Text-only version of this page The Guide to Grammar and Writing is sponsored by the Capital Community College Foundationa nonprofit c-3 organization that supports scholarships, faculty development, and curriculum innovation.
Practical advice is then offered to teachers worldwide on ways to encourage learners to engage in a focused and motivating reading program with the potential to lead students along a path to independence and resourcefulness in their reading and language learning.
An elementary level class of government employees age range was exposed to a regime of graded readers, which was integrated into normal classroom teaching. Students followed a class reader, had access to a class library of graded readers, and had classes in the British Council library, which gave them access to a collection of titles.
Questionnaires were used to examine students' reading interests, habits and Extensive writing, both prior to, and following the program. The class library contained titles in the published readers of some major publishers see inventory of titles in Bell, These titles proved very popular, as did the practice of reading aloud to the class.
Students' reading was carefully monitored; formal and informal records being kept both by the researcher, and by the students themselves.
Reading diaries and book reports Extensive writing used, together with a card file system to document the program and record both the titles read and students' written comments on the books. A wall chart acted as a focal point for in-class reading, discussion and exchange of titles.
Reader interviews were conducted throughout the program, which ran for a period of six months over the course of two semesters. Students became actively involved in running the class library; tables were arranged and titles displayed attractively during the periods set aside for the reading program.
Students were taken into the main British Council library for one lesson a week, during which they participated in controlled twenty-minute sessions of USSR 1 cf.
With reference to research evidence, we now turn to the role of extensive reading programs in fostering learners' progress in reading development and improvement. It can provide 'comprehensible input' In his book, Krashen argues that extensive reading will lead to language acquisition, provided that certain preconditions are met.
These include adequate exposure to the language, interesting material, and a relaxed, tension-free learning environment. Elley and Manghubai It can enhance learners' general language competence Grabe It increases the students' exposure to the language The quality of exposure to language that learners receive is seen as important to their potential to acquire new forms from the input.
Elley views provision of large quantities of reading material to children as fundamental to reducing the 'exposure gap' between L1 learners and L2 learners.
He reviews a number of studies with children between six and twelve years of age, in which subjects showed rapid growth in language development compared with learners in regular language programs. There was a "spread of effect from reading competence to other language skills - writing, speaking and control over syntax," Elley It is thought that only a small percentage of such learning is due to direct vocabulary instruction, the remainder being due to acquisition of words from reading.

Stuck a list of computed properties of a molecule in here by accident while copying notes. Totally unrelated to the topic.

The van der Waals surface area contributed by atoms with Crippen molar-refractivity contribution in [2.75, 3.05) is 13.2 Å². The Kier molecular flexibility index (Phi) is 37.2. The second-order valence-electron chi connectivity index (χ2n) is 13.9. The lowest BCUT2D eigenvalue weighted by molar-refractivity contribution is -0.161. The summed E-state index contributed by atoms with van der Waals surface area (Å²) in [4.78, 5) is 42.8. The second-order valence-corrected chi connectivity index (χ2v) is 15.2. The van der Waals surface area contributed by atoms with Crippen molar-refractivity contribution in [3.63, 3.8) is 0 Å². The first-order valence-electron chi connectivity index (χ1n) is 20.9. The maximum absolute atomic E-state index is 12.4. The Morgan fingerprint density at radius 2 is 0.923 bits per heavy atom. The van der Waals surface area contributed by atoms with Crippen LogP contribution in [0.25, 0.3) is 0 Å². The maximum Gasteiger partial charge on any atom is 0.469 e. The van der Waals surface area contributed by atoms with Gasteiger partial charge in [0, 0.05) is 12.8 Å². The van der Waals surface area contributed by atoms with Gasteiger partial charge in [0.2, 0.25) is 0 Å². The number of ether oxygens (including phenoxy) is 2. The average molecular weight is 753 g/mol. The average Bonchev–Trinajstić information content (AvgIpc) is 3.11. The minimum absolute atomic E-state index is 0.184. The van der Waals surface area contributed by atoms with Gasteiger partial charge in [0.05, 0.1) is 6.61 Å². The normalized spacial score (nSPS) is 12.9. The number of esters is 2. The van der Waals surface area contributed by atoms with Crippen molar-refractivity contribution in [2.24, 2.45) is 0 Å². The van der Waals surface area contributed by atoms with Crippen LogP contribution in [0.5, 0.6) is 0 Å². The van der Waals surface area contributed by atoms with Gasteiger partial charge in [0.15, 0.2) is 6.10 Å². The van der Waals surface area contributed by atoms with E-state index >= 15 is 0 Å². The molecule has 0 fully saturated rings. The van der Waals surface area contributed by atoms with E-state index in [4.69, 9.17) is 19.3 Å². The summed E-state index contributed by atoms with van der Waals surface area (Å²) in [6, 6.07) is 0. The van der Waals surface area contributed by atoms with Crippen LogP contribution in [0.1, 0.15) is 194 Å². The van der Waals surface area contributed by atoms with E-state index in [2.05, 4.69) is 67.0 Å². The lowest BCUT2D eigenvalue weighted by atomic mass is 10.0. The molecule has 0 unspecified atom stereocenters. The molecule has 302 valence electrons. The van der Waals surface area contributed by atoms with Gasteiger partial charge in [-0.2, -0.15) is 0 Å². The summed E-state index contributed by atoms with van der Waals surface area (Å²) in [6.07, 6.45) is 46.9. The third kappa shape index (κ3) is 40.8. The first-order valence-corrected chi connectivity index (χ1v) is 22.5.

This suggests that traditional approaches to the teaching of vocabulary, in which the number of new words taught in each class was carefully controlled words often being presented in related setsis much less effective in promoting vocabulary growth than simply getting students to spend time on silent reading of interesting books.
It can lead to improvement in writing Stotsky and Krashen reviewed a number of L1 studies that appear to show the positive effect of reading on subjects' writing skills, indicating that students who are prolific readers in their pre-college years become better writers when they enter college.
These results again support the case for an input-based, acquisition-oriented reading program based on extensive reading as an effective means of fostering improvements in students writing.
It can motivate learners to read Reading material selected for extensive reading programs should address students' needs, tastes and interests, so as to energize and motivate them to read the books.Extensive Reading and Writing The aim of this unit is to encourage learners to write weekly journals (diaries) and read and review books.
This way, you can get learners to do regular free writing and extensive reading. Pleasure Island Walking Tour 10am - noon on Sunday, October 7th, Bob McLaughlin will be conducting a free walking tour of the old Pleasure Island site.
Like extensive reading, extensive writing in foreign language learning steers student focus toward fluency and a higher quantity of text. This is opposed to intensive reading or writing, in which the focus is accuracy (in writing) .
The Purdue Writing Lab Purdue University students, faculty, and staff at our West Lafayette, IN campus may access this area for information on the award-winning Purdue Writing Lab. This area includes Writing Lab hours, services, and contact information.
use extensive reading activities to increase their students’ vocabulary, and to improve their writing, speaking and listening skills About the Presenter Richard R.
Day, professor, Department of Second Language Studies, University of Hawaii, is the author of numerous publications, particularly on second language reading. Writing services address one of the top challenges in content marketing: creating enough quality, original content to satisfy and engage an audience.